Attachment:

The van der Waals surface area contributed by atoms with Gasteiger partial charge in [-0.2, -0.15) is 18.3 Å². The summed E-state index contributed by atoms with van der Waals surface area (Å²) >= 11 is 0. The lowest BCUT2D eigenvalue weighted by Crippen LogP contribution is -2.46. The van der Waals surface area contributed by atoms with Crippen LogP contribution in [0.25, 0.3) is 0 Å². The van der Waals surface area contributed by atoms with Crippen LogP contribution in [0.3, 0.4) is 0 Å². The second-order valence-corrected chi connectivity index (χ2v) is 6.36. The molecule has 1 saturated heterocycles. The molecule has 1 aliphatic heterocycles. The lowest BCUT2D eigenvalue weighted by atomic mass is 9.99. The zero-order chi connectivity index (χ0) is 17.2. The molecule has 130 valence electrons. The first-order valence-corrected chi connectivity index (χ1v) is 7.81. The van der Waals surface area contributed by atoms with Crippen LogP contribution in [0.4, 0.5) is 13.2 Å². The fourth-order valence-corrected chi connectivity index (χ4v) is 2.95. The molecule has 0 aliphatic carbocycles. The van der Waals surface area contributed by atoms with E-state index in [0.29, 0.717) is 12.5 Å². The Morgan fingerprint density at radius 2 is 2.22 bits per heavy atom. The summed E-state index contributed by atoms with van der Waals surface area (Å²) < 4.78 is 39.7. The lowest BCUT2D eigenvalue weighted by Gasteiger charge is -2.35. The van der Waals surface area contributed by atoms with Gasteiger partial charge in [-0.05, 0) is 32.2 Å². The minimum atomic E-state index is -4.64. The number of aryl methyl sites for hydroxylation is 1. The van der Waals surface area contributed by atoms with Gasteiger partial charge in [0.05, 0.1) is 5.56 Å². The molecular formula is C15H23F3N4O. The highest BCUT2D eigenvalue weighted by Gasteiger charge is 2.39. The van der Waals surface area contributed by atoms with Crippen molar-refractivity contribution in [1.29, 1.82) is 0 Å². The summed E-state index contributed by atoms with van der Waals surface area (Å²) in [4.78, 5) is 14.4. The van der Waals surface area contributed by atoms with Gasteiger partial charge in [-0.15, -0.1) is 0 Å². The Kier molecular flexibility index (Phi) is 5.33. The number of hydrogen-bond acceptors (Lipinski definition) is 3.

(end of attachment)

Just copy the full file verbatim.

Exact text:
The van der Waals surface area contributed by atoms with Gasteiger partial charge in [-0.2, -0.15) is 18.3 Å². The summed E-state index contributed by atoms with van der Waals surface area (Å²) >= 11 is 0. The lowest BCUT2D eigenvalue weighted by Crippen LogP contribution is -2.46. The van der Waals surface area contributed by atoms with Crippen LogP contribution in [0.25, 0.3) is 0 Å². The van der Waals surface area contributed by atoms with Crippen LogP contribution in [0.3, 0.4) is 0 Å². The second-order valence-corrected chi connectivity index (χ2v) is 6.36. The molecule has 1 saturated heterocycles. The molecule has 1 aliphatic heterocycles. The lowest BCUT2D eigenvalue weighted by atomic mass is 9.99. The zero-order chi connectivity index (χ0) is 17.2. The molecule has 130 valence electrons. The first-order valence-corrected chi connectivity index (χ1v) is 7.81. The van der Waals surface area contributed by atoms with Crippen LogP contribution in [0.4, 0.5) is 13.2 Å². The fourth-order valence-corrected chi connectivity index (χ4v) is 2.95. The molecule has 0 aliphatic carbocycles. The van der Waals surface area contributed by atoms with E-state index in [0.29, 0.717) is 12.5 Å². The Morgan fingerprint density at radius 2 is 2.22 bits per heavy atom. The summed E-state index contributed by atoms with van der Waals surface area (Å²) < 4.78 is 39.7. The lowest BCUT2D eigenvalue weighted by Gasteiger charge is -2.35. The van der Waals surface area contributed by atoms with Gasteiger partial charge in [-0.05, 0) is 32.2 Å². The minimum atomic E-state index is -4.64. The number of aryl methyl sites for hydroxylation is 1. The van der Waals surface area contributed by atoms with Gasteiger partial charge in [0.05, 0.1) is 5.56 Å². The molecular formula is C15H23F3N4O. The highest BCUT2D eigenvalue weighted by Gasteiger charge is 2.39. The van der Waals surface area contributed by atoms with Crippen molar-refractivity contribution in [1.29, 1.82) is 0 Å². The summed E-state index contributed by atoms with van der Waals surface area (Å²) in [4.78, 5) is 14.4. The van der Waals surface area contributed by atoms with Gasteiger partial charge in [-0.15, -0.1) is 0 Å². The Kier molecular flexibility index (Phi) is 5.33. The number of hydrogen-bond acceptors (Lipinski definition) is 3.